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Motherhood - it's probably just another word for being bonkers

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  • Ian Pitchford
    The Times October 10, 2005 Motherhood — it s probably just another word for being bonkers Science Notebook by Anjana Ahuja YOU DON’T have to be mad to be
    Message 1 of 1 , Oct 10, 2005
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      The Times October 10, 2005

      Motherhood — it's probably just another word for being bonkers
      Science Notebook by Anjana Ahuja

      YOU DON’T have to be mad to be a parent, but it helps. In fact,
      according to a psychiatrist at Yale University, there are
      spectacular similarities between the thought processes of
      first-time parents and sufferers of obsessive compulsive
      disorder (OCD). Now he is speculating that OCD occurs when the
      brain circuits associated with parenting are triggered in the
      absence of a baby.

      Professor James Leckman started researching OCD in the 1980s.
      His plan was to hunt down the neurotransmitter that might hold
      the key to OCD, in the same way that the neurotransmitter
      serotonin plays a role in depression. He did chemical analyses
      of the cerebrospinal fluid from OCD sufferers and found . . .
      nothing.

      Rather than leave the samples languishing in the freezer,
      Leckman sent them off to another researcher to check for less
      well-known chemicals. “The guy who examined them was amazed by
      the levels of oxytocin,” Leckman says. Oxytocin is the hormone
      that tightens the parent-child bond. Knock out the oxytocin gene
      in female mice, and they lose the ability to nurse their young.
      Inject oxytocin into animals, and they show grooming behaviour
      and an increased faithfulness to one mate.

      “The question was,” Leckman says, “what did all the behaviours
      associated with oxytocin, such as pair-bonding, have to do with
      OCD? Then I remembered how I behaved when my wife was pregnant
      with our first child. Every time she got a fever or a cold, I
      had these intrusive thoughts about harm coming to the baby. I
      remember my wife cleaning all the time, even moving the
      refrigerator. And even though I was a really busy medic, I found
      the time to build a cradle from scratch. I just came up with the
      idea that [parenting] is a normal, adaptive version of OCD.”

      Leckman suggests that, given the high rates of infant mortality
      during human evolution, parents whose brains contained the
      neurocircuitry of paranoia would be most successful at keeping
      their offspring alive. When these circuits are switched on at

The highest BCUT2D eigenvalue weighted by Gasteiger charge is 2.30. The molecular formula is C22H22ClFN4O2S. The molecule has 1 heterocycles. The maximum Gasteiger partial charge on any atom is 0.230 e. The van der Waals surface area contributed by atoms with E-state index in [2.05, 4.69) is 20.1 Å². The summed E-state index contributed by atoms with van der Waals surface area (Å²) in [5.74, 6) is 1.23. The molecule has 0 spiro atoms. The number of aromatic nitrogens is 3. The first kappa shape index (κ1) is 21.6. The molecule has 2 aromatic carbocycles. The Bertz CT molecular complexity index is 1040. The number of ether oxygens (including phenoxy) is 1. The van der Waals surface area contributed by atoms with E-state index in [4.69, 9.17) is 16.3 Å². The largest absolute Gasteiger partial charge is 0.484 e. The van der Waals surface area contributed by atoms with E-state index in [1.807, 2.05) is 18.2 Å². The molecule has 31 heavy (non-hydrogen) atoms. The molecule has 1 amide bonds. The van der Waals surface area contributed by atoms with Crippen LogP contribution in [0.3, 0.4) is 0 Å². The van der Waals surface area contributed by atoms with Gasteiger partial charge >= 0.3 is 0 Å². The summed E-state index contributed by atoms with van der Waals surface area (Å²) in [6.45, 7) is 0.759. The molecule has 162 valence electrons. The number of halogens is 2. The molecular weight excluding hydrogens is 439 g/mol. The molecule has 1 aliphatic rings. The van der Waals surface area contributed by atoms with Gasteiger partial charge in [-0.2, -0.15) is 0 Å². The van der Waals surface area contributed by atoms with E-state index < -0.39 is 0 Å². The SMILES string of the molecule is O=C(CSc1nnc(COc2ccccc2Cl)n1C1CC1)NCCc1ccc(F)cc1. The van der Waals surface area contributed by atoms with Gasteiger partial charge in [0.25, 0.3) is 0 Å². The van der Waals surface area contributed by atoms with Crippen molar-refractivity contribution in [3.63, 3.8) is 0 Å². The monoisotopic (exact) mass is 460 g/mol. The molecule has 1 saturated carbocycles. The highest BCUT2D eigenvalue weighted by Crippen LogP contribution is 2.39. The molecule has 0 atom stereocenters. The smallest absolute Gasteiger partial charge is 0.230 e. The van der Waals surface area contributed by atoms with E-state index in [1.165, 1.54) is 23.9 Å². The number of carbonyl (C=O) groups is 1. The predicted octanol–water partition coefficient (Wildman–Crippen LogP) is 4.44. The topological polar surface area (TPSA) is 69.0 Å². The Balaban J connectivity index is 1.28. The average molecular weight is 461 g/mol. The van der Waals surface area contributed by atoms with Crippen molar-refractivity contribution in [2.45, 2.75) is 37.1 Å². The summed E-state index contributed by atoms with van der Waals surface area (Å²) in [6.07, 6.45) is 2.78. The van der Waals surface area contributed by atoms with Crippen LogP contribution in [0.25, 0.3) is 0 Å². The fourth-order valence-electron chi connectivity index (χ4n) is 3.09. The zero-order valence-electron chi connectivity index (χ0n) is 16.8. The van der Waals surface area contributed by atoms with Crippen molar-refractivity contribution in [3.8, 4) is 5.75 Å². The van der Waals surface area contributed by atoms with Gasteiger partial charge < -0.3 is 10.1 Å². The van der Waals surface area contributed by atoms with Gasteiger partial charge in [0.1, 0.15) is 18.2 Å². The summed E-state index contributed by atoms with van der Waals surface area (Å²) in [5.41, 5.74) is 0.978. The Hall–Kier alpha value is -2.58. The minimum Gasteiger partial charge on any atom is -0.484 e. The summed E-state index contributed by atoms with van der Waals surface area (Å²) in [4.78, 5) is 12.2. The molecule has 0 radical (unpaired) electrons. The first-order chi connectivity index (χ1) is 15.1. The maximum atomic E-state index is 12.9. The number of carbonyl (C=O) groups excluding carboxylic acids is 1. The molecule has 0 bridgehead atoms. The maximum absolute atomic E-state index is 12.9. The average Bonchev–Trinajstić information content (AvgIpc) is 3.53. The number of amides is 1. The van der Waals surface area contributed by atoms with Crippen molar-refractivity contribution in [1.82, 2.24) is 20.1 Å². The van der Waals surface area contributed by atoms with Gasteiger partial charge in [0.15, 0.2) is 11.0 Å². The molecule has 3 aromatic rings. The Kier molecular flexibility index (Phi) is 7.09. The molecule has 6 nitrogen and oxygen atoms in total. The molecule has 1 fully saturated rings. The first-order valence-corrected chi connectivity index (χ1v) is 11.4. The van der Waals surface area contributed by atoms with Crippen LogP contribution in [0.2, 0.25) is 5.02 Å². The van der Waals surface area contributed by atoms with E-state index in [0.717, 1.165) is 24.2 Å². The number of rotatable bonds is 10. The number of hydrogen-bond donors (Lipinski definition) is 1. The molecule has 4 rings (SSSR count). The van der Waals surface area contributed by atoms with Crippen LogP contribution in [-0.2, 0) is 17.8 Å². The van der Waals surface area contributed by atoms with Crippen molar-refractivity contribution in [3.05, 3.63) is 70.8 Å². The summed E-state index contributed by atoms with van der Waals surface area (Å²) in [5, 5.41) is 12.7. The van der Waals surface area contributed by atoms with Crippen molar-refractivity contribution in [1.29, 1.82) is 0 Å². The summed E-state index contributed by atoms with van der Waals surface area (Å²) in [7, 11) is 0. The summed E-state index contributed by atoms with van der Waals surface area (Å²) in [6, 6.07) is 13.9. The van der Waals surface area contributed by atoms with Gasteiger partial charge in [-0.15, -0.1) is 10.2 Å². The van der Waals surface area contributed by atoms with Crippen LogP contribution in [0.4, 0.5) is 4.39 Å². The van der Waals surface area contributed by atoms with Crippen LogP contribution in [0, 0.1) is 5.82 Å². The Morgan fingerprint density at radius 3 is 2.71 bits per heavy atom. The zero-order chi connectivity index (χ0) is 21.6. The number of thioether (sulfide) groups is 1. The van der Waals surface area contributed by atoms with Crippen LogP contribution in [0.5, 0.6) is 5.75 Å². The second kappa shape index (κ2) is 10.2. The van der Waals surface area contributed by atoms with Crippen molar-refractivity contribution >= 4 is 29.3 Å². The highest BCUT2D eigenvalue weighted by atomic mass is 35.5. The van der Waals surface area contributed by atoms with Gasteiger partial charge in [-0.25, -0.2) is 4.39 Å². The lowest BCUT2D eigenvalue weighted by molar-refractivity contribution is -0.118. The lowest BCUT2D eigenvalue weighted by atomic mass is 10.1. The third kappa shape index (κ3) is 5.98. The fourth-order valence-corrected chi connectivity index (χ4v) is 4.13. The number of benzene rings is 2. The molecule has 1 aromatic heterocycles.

the wrong time, he theorises, the obsessive behaviours become
      problematic and result in OCD. In particular, two variants of
      OCD — compulsive checking to ensure no harm comes to one’s
      family and an inordinate desire for cleanliness — are familiar
      to new parents.

      Most recently, Leckman has questioned expectant parents and new
      parents on their feelings about their babies, using a method
      similar to that employed to diagnose OCD. He has found that just
      before and just after the birth the feelings and fears of both
      mothers and fathers are strikingly reminiscent of those voiced
      by OCD sufferers. He is keeping the exact results under wraps,
      and is preparing a paper for publication. Interestingly, Donald
      Winnicott, the late English psychoanalyst, commented in 1956
      that, in order to relate to their infants, mothers develop a
      heightened sensitivity that is “almost an illness”.

      # BARE-FACED lying takes some nerve. And so scientists have
      proved. The brains of pathological liars are structurally
      different from the brains of honest folk, and show more wiring.
      Deceit takes more mental effort than telling the truth, suggest
      the researchers at the University of Southern California, and
      this is borne out by the observation that the liars had about a
      quarter more white matter in their prefrontal lobes than honest
      people. The increased wiring imparts the enhanced cognitive and
      linguistic skills required to pull off a convincing con.

      The liars also had less grey matter than the others — this is
      the stuff that whirrs into action when people are asked to make
      moral decisions. Professor Adrian Raine, co-author of the paper
      in British Journal of Psychiatry, summarises: “They’ve got the
      equipment to lie, and they don’t have the disinhibition that the
      rest of us have in telling the big whoppers.”

      # WANT TO lose weight? Acquiring a dog can lose you more weight
      in a year than most diet plans. Volunteers who walked dogs at
      least three times a week for a year shed 14lb. After the
      University of Missouri-Columbia study ended, several volunteers
      decided to get pets themselves or become walkers for dog
      shelters. Now Rebecca Johnson, who led the study, plans to study
      whether people would get more out of gym visits if they took
      along pets as “support companions”. Butch doing bench presses?
      Barking.

      http://www.timesonline.co.uk/article/0,,20909-1818723,00.html

      =========
      Ian Pitchford PhD CBiol MIBiol
      http://human-nature.com/ep/
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